On 9 May 2007 Which? submitted a super-complaint to the Office of Fair Trading (OFT) on the restriction on business structures and direct access affecting both branches of the Scottish legal profession. Which? contests that there is a number of features of the Scottish legal services market which appear to harm the interests of consumers. Significantly, the complaint seems to suggest that the approach to reform in England and Wales, based on the Clementi review, should be followed in Scotland.
A super-complaint is a complaint submitted by a "designated" consumer body (such as Which?) to the OFT, the UK's complaint regulator, that: "any feature of a market in the UK for goods and services is or appears to be significantly harming the interests of consumers". The OFT must consider a super-complaint within 90 days of receipt and has a range of options open to it, from dismissing the complaint as unfounded – to imposing a range of sanctions and measures on a particular market or operator.
Which? identifies two issues in particular as obstructing the provision of better legal services to consumers. The first of these is the existing body of regulations applying to advocates. Which? submits that some serious reforms are needed, including the introduction of direct access to advocates, whereby clients can instruct an advocate directly rather than going through a solicitor.
The second issue that Which? highlights is the rule, imposed by the Law Society of Scotland, that prevents law firms from being owned by anyone other than a solicitor. Which? would like to see the introduction of third party owners into the market, arguing that law firms would benefit from increased access to capital markets and would be able to spread partners' risk, while consumers would have a significantly improved level of welfare.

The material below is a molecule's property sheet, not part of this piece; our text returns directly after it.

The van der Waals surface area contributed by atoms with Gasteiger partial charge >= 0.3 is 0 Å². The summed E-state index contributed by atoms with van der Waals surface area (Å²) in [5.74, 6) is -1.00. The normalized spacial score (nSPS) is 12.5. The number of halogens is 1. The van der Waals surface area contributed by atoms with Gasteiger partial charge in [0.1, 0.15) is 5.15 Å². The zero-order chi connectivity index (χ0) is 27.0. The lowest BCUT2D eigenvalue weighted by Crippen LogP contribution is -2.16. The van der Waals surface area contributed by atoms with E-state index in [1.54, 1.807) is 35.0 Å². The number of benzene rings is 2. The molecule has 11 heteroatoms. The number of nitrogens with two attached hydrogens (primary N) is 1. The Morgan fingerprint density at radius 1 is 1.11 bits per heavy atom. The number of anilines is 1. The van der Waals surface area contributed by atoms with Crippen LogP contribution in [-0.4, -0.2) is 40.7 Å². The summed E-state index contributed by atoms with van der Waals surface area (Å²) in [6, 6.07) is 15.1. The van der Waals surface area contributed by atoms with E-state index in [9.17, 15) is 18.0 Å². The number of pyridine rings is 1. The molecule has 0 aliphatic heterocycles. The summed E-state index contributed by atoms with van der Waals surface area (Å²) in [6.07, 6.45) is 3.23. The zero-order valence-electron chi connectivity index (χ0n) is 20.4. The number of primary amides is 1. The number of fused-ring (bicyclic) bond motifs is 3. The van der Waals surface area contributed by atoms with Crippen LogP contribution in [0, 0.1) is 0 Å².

Regulatory reform and Clementi
Which? sets all of its arguments within the context of ongoing regulatory reforms in England and Wales, as well as reforms at an EU level. It notes that the present structure of the legal services market in England and Wales in very similar to the Scottish legal services market, but also notes that, as a direct result of the Clementi report and the consequent Legal Services Bill (currently with the House of Lords), the current structure in England will be overhauled comprehensively.
The UK Bill would allow lawyers in England and Wales to work together in alternative business structures – potentially joining with other professionals such as accountants or actuaries to work in a joint business. Which? says that the Bill will also allow third parties to enter the market and to enter into business relationships with lawyers to provide legal services to consumers – something that Which? welcomes as a necessary deregulation leading to 'new and improved services, market innovation and increased consumer choice'.
Which? contrasts this position with that of the Scottish legal services market. It argues that the restrictions on business structures in Scotland cause significant consumer harm as they impede the development of the Scottish legal services market to meet consumer demand and hamper service providers from 'harnessing efficiencies offered by certain business structures', all of which, they suggest, may lead to increased costs for the consumer.
On 28 May the new Scottish Justice Secretary indicated that the Scottish government could implement a version of the Clementi reforms which would remove the ownership restrictions on Scottish law firms while not going as far as allowing business such as banks, supermarkets and insurers to employ lawyers to provide legal services for their customers. It therefore remains unclear whether the Which? super-complaint remains relevant.
When the Which? super-complaint is put in context, it seems that it is still unlikely that a full-blown version of Clementi will be implemented in Scotland, not least because even in England and Wales the reforms being implemented fall short of what was recommended by the Clementi report.